Banks vote on Volcker rule
Global banks will today vote on whether to implement the Volcker rule to U.S financial regulations in a bid to prevent risky trading by banks. The Volcker rule is part of the 2010 Dodd-Frank Wall Street reform act that was initiated to prevent a recurrence of the 2008 credit crisis. It is intended to strengthen the national banking system and reduce reliance on taxpayer bailouts to rescue failing investment banks.
The Volcker rule is a direct response to the “London Whale” trading scandal at JP Morgan which cost the bank $6.2 billion.
The “London Whale” is a prime example of risky proprietary trading in which speculative trading bets that are disguised as risk-mitigating hedges. This type of risky trading puts the bank’s financial stability in serious danger.
Under the Volcker rule, banks will be banned from practicing proprietary trading. This includes betting their own money on financial markets as well as owning more than a 3% stake of private equity or hedge funds. The rule is named after Federal Reserve Chairman Paul Volcker who led the proposal for this regulation.
Final details of the Volcker rule will be announced today by the Securities and Exchange Commission, the Commodity Futures Trading Commission, and the three U.S. bank regulators. It is expected to be passed the same day, although there has been some contention.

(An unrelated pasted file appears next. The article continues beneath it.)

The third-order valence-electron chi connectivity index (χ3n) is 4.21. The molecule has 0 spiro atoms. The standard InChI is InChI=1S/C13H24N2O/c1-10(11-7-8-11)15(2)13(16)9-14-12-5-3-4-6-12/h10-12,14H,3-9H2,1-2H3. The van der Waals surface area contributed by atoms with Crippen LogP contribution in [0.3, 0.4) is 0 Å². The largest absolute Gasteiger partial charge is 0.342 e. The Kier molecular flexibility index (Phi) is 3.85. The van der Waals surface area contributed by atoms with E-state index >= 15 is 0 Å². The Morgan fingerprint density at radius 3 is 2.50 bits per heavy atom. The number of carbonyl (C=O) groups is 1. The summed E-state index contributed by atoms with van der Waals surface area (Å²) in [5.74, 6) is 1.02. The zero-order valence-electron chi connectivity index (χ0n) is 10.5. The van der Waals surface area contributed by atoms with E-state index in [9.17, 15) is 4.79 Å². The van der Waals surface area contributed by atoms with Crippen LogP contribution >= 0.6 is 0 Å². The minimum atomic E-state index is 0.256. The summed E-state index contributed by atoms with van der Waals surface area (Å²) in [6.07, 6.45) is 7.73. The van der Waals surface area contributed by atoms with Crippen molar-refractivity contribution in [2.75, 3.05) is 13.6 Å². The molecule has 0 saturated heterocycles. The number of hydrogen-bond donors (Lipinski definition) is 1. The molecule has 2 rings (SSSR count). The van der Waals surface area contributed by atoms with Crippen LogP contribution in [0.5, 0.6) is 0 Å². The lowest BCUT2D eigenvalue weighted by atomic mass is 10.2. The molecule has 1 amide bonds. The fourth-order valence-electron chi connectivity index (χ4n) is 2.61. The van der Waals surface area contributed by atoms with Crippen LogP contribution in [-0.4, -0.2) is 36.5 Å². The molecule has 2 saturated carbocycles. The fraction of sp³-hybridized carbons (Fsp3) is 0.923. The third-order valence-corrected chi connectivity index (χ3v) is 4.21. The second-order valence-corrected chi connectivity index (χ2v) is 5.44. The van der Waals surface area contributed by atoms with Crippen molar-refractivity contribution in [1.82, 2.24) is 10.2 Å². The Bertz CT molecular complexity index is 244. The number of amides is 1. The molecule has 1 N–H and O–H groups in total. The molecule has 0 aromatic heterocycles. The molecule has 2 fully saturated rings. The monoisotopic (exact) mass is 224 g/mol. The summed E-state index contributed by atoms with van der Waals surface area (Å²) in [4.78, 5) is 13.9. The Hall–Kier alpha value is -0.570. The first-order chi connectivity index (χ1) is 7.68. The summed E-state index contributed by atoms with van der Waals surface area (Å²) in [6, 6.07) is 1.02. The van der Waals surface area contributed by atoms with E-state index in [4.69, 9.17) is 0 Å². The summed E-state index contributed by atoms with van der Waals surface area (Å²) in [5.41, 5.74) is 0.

The biggest investment banks will be hit the hardest cost-wise by the rule, potentially losing them billions of dollars in revenues. There is also concern over the rule affecting banks’ profits and making it more difficult to facilitate client trading and hedging against market risks which are exempt.
Many big U.S banks, including Morgan Stanley, Goldman Sachs and Citigroup, have already decreased their proprietary trading activities. How U.S regulators will enforce parts of the Volcker rule that exempts activities “solely outside of the US” remains to be seen and non-U.S banks such as Barclays, UBS, and Deutsche Bank are interested in how this will affect their operations.
Europe and Britain are also preparing to implement rules to restrict proprietary trading. However, ensuring the new rule is compatible with the different regulations of different jurisdictions across Europe is a much bigger challenge.
The deadline for invoking the Volcker rule is currently July 2014, but an extension by the Federal Reserve is expected to make it July 2015.